Most people might not take kindly to being known as "the walking hymn garbage brain." But not only does James Sucha not take offense, he considers the label a compliment.

Name a hymn, and the native of Austin, Minn., can tell you everything you'd ever want to know about it -- and more. The name of composer and the date it was written? Child's play! He'll give you the composer's entire life story, including the situations that led to or are reflected in the music.

If that's not enough, he can recite all the other hymns that person wrote. Before you request this, keep in mind that some composers have written more than 100.

"I like to tell the stories behind the hymns and liturgy," he said. "Without a story, we don't have a setting" for the lessons they teach.

Sucha visits churches to teach a class he calls Hymnody 101, and he has published his own hymnal, "The Service Hymnal: A Lutheran Homecoming" ($14.95, www.voice or 303-443-6507). Each hymn in it is accompanied by the composer's bio and picture.

He intended the book to be used as a devotional hymnal at home, "but now it's turning up in some churches," he said. "We've also had requests for it from servicemen in Iraq, which is very touching."

Sucha, 46, didn't become interested in hymns until he was 28. He was going to grad school in Wisconsin (where he lives now) when he injured his back in a bus accident.

"The pastor of my church pushed me to learn to play the organ as physical therapy because it involves using your hands and feet," he said. "So I took organ lessons and learned how to play some of the hymns. In addition to the therapy, I found solace in the music. It took the pain away."

An avid researcher, he started looking into the stories behind the music. He found solace there, too. Most of the composers -- he estimates 90 percent -- experienced some sort of misery that led them to express their faith in music.

"Many of them went through a living hell to write their music, and I was in a place where I could relate to that," he said.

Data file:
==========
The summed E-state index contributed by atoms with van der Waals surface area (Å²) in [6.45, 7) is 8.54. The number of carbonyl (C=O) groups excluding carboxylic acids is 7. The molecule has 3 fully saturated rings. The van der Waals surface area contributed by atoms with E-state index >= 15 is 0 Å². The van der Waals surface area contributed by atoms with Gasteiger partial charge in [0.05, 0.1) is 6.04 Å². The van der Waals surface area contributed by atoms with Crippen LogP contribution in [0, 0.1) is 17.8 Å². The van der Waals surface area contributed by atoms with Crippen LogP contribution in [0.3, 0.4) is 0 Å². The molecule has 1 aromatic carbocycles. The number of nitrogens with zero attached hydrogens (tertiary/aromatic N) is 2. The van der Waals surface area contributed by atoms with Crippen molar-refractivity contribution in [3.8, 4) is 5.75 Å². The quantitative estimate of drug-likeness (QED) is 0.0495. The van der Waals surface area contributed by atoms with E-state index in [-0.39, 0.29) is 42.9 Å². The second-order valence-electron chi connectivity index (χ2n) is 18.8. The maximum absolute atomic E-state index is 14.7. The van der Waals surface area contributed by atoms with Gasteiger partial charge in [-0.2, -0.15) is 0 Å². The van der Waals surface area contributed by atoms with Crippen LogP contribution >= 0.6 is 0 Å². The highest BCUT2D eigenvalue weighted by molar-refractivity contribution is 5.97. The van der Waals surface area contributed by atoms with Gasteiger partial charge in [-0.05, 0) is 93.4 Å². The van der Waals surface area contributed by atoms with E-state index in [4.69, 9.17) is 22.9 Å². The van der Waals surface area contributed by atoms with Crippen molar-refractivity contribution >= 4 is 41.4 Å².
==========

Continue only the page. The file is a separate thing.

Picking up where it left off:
When his back healed, he moved to Denver to work as a law office administrator. He met a religious music publisher who convinced him that his "walking hymn garbage brain" could be used for more than amusing his friends.

No conversation with Sucha is complete without asking if he has a favorite hymn.

"Many of them," he said. "If I had to pick one, it would be 'Holy, Holy, Holy, Lord God Almighty.' You don't hear it much anymore because the Lutherans wore it out in the 1960s. For a while, it was their theme song."

A birthday face-lift

St. Mark's Episcopal Cathedral is getting spiffed up for its 100th birthday in September.

If you've gone past the church on the edge of downtown Minneapolis, you probably have noticed the scaffolding encasing it. But that's only the most visible part of an extensive makeover that is addressing everything from worn spots in the roof to potholes in the parking lot.

Among the bigger parts of the makeover, all 5,000 pipes in the organ are being refurbished, and the carriage entrance off Hennepin Avenue S. is being rebuilt -- which is particularly appropriate because the three-year capital campaign to raise the money for all of this was titled "Opening Our Doors."

The campaign raised $2.8 million, but the congregation isn't stopping there.

"Other things are still in development," said Mary Beth Helfrich, executive assistant to Dean Spenser Simrill. Many of those have to do with environmental issues, including a stormwater-filtering drainage system for the parking lot and adding more green space outside. Most of these additional things won't even be started by the 100th anniversary, but that's fine.

"It's becoming an ongoing project," she said. "We want to ensure that the cathedral will still be here for its 200th anniversary."

Up in smoke

Churches continue to feel the pinch of the recession in their offering plates, and the ripple effect has reached an unusual target: candlemakers.

Churches looking to trim expenses have cut back on the number of candles they use, either by lighting fewer of them or limiting how long they're burned. As a result, Emkay Candle, a company in Syracuse, N.Y., that has been supplying candles to churches for 85 years, announced that it is laying off all but 10 of its 46 employees.

Jeff Strickler • 612-673-7392